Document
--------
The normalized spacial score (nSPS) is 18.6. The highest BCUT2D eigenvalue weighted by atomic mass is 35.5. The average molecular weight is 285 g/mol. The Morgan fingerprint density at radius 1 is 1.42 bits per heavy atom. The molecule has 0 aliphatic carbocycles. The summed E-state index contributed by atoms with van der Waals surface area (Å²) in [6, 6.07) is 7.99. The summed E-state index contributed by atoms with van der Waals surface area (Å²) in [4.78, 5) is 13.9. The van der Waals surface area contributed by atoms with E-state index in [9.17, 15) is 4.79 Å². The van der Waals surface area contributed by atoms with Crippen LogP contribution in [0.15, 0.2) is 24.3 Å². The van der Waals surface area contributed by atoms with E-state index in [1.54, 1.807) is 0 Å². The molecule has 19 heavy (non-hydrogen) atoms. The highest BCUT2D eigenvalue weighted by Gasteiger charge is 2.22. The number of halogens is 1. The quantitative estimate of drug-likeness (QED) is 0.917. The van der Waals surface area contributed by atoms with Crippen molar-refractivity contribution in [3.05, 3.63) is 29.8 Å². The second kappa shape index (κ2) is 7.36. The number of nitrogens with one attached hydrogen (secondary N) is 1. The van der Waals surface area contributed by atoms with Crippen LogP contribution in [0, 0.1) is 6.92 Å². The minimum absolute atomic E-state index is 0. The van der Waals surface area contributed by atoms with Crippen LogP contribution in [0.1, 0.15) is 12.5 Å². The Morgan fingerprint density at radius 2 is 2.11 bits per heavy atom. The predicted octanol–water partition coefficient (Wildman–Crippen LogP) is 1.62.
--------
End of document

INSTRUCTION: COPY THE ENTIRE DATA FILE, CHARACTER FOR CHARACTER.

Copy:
The normalized spacial score (nSPS) is 18.6. The highest BCUT2D eigenvalue weighted by atomic mass is 35.5. The average molecular weight is 285 g/mol. The Morgan fingerprint density at radius 1 is 1.42 bits per heavy atom. The molecule has 0 aliphatic carbocycles. The summed E-state index contributed by atoms with van der Waals surface area (Å²) in [6, 6.07) is 7.99. The summed E-state index contributed by atoms with van der Waals surface area (Å²) in [4.78, 5) is 13.9. The van der Waals surface area contributed by atoms with E-state index in [9.17, 15) is 4.79 Å². The van der Waals surface area contributed by atoms with Crippen LogP contribution in [0.15, 0.2) is 24.3 Å². The van der Waals surface area contributed by atoms with E-state index in [1.54, 1.807) is 0 Å². The molecule has 19 heavy (non-hydrogen) atoms. The highest BCUT2D eigenvalue weighted by Gasteiger charge is 2.22. The number of halogens is 1. The quantitative estimate of drug-likeness (QED) is 0.917. The van der Waals surface area contributed by atoms with Crippen molar-refractivity contribution in [3.05, 3.63) is 29.8 Å². The second kappa shape index (κ2) is 7.36. The number of nitrogens with one attached hydrogen (secondary N) is 1. The van der Waals surface area contributed by atoms with Crippen LogP contribution in [0, 0.1) is 6.92 Å². The minimum absolute atomic E-state index is 0. The van der Waals surface area contributed by atoms with Crippen LogP contribution in [0.1, 0.15) is 12.5 Å². The Morgan fingerprint density at radius 2 is 2.11 bits per heavy atom. The predicted octanol–water partition coefficient (Wildman–Crippen LogP) is 1.62.